The World Bank warned on Tuesday that the spread of Omicron and other new coronavirus variants threatens to lead to more income inequality in its projected global economic slowdown, especially in developing countries.
In its latest half-yearly forecast, the bank cut its forecast for global economic growth by 0.2% from estimates released in June.
The report predicts that world economic growth will drop “markedly lower” to 4.1% this year from 5.5% last year. The report said the global economy is also expected to shrink by an additional 3.2% in 2023 as demand for goods and services eases and governments wind up large relief programs provided early in the pandemic.
The bank lowered its growth projections for the United States, the euro area and China and cautioned that high debt levels, rising income inequality and new strains of coronavirus variants threaten recovery in developing countries.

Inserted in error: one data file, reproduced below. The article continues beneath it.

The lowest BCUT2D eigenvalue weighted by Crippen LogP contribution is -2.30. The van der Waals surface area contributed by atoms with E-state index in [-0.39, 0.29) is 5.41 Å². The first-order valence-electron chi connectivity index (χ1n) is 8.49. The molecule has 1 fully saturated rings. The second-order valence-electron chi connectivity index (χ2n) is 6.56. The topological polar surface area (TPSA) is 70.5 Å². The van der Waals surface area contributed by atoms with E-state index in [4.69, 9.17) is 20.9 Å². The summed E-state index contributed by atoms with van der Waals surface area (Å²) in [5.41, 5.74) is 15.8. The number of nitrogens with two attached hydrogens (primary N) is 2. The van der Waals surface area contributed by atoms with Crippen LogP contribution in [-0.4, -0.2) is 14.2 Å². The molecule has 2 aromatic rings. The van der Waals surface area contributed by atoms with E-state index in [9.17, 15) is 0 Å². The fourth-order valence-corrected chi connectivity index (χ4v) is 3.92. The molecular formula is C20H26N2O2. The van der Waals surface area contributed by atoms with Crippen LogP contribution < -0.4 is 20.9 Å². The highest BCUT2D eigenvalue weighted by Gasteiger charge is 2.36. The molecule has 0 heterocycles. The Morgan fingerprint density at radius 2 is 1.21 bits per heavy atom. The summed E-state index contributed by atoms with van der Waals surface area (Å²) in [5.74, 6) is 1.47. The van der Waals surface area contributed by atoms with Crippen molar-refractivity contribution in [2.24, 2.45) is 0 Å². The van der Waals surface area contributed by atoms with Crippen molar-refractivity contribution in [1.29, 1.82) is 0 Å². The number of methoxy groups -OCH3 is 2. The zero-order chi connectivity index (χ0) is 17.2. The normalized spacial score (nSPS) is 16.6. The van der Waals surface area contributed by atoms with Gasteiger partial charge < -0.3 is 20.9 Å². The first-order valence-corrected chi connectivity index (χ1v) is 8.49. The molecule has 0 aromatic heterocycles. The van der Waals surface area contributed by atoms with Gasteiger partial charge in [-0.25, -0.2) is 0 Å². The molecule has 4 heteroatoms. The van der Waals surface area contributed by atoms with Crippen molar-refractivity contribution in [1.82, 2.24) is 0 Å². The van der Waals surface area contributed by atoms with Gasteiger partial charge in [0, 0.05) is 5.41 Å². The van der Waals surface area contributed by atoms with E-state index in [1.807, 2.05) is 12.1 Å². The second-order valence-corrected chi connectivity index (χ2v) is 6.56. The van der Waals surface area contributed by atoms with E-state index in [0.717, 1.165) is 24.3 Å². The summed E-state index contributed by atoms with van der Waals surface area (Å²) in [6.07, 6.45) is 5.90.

“Various downside risks together cloud the outlook, including Omicron-driven economic disruption, further supply constraints and lowering inflation expectations,” the report said, adding to the risks to global growth. could lead to a further decline of 0.7%.
World Bank President David Malpass told reporters that the pandemic, now in its third year, is taking a “heavy toll” on developing countries, which could have lasting adverse effects.
“We are seeing disturbing reversals in poverty, nutrition and health.” They said. “I am very concerned about the permanent mark on the development.”
The report expects advanced economies to grow at 3.8% in 2022, down from 5% in 2021, to 2.3% in 2023.
Economic growth in emerging and developing economies is projected to slow from 4.6% in 2022 to 6.3% in 2021 and 4.4% in 2023.
Unstable and conflict-ridden economies are expected to remain 7.5% below their pre-pandemic levels, while smaller island states, hit hard by the collapse of tourism, are projected to remain below their pre-pandemic levels of 8.5%.
Information in this report has been received from the agencies France-Press and Reuters.